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Laura Empson
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New book exposes the insecurities and paradoxes of leading professionals

Professor Empson's book is the result of more than 20 years of research into professional firms and their leaders.

by Kyla Jardine (Senior Communications Officer)

The people leading the world’s most influential professional firms, such as the major accounting and consulting firms, law firms and investment banks, are constantly working to maintain an unstable equilibrium which could be thrown off balance at any time, losing them authority and potentially causing chaos, according to a new book by Professor Laura Empson.

Good leadership in professional firms is vital, but it’s also supremely difficult. You’re dealing with highly intelligent, highly driven, highly independent people who are uncomfortable with being treated like followers.

"Professionals, and the services they offer, permeate and underpin the functioning of the global economy and society, so when they go wrong it all goes very wrong indeed," said Empson.

"Good leadership in professional firms is vital, but it’s also supremely difficult. You’re dealing with highly intelligent, highly driven, highly independent people who are uncomfortable with being treated like followers and generally suspicious of colleagues who attempt to lead them. Yet somehow these professionals have to be persuaded to work together to achieve a common purpose. Professionals want autonomy, and will ignore or even depose leaders who appear to be trying to exert too much control."

Empson’s book, Leading Professionals: Power, Politics, and Prima Donnas (OUP) is based on more than 20 years of academic research into professional firms. Starting with a section on Foundations of Leadership, it discusses Leadership and Individuals as well as Leadership and Organisations, and covers, among other things:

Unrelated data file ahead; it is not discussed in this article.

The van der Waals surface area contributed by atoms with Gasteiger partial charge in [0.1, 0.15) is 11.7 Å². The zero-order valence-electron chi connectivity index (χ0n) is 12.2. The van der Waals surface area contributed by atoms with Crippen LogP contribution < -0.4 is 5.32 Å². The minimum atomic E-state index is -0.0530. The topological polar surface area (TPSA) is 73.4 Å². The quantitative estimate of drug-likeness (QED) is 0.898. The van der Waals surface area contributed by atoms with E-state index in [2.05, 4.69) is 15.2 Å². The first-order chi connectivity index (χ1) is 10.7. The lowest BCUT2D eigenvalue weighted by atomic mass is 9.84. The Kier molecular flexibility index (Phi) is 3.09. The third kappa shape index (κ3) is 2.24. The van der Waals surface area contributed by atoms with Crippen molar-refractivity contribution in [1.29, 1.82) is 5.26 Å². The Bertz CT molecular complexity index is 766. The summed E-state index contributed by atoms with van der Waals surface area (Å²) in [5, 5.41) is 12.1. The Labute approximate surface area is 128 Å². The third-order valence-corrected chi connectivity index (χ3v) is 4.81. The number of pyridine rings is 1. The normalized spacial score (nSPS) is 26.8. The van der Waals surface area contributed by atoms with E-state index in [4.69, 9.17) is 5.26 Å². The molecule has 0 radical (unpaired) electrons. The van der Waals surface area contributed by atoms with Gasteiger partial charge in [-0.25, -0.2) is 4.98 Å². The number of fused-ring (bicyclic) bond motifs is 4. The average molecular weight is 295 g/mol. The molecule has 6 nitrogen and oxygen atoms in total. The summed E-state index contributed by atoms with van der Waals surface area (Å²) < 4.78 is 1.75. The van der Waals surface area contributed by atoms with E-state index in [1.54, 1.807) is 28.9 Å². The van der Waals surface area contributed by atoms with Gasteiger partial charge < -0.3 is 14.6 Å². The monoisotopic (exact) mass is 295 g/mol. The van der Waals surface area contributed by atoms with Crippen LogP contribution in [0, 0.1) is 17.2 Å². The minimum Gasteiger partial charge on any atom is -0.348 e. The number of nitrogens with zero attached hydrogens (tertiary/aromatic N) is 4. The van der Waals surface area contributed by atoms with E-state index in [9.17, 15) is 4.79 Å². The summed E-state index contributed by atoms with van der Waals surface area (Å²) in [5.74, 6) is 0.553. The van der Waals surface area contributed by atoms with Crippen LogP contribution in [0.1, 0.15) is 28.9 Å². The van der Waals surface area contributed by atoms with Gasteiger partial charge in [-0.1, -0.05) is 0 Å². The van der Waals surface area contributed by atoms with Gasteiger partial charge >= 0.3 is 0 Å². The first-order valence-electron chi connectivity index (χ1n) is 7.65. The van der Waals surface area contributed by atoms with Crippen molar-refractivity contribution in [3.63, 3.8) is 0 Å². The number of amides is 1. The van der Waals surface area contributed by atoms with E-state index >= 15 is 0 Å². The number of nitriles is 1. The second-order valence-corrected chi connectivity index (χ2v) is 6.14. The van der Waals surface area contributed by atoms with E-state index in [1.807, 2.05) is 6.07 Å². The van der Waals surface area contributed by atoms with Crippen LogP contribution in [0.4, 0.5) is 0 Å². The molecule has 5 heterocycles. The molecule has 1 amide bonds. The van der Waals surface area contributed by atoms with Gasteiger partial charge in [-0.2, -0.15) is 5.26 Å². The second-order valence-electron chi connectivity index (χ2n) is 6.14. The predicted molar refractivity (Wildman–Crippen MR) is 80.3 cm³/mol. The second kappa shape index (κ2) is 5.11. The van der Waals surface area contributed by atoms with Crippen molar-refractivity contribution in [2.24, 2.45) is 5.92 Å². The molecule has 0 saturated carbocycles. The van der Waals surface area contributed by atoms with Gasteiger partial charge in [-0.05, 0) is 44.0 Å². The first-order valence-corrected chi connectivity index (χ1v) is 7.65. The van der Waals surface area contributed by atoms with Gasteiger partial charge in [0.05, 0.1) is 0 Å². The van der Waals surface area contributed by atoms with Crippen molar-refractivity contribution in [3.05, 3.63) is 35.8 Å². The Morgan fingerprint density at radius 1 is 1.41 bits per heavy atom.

• How ‘reluctant’ leaders are elected to their positions and the subtle manoeuvring they have to engage in just to stay there – much less achieve anything
  • What power means in a professional organisation, and how the people with the most important-sounding job titles are not necessarily the ones in charge
  • The ‘insecure overachievers’ who are attracted to working in elite firms, and why they succumb to a culture of over-work and competition that, taken to extremes, can lead to unethical behaviour, represented by a series of recent high profile scandals
  • The central role of politics in professional firms, why professionals claim they despise political behaviour, and why they don’t recognise their most successful political operators for what they are
  • The ways that professional firms turn conventional models of organisational behaviour on their heads, meaning that leadership is about trying to reconcile one paradox after another – between clarity and ambiguity, autonomy and control, action and passivity, etc.

Empson said that in her research she is trying "to discover and uncover that which is unknown, obscured, and repressed. Too often, these hidden things create confusion, inhibit communication, and provoke conflict. By revealing and explaining them I hope that I can help people recognise and cherish what is good, and challenge and change that which is bad."

Leading Professionals: Power, Politics, and Prima Donnas was launched at Cass Business School this month with a expert panel discussing the challenges of leading professional organisations.

The panellists were:

  • Stefan Stern, Visiting Professor of Practice at Cass Business School (Chair)
  • Laura Empson, Professor in the Management of Professional Service Firms and Director of the Cass Centre for Professional Service Firms
  • Margaret Cole, Chief Risk Officer and General Counsel, Board Member, PwC
  • Sir Gerry Grimstone, Chairman, Standard Life; Deputy Chairman & Senior Independent Director, Barclays; 
    Independent Non-Executive Board Member, Deloitte NWE LLP
  • David Morley, previously Global Senior Partner, Allen & Overy

Watch the launch of Leading Professionals: Power, Politics, and Prima Donnas below:

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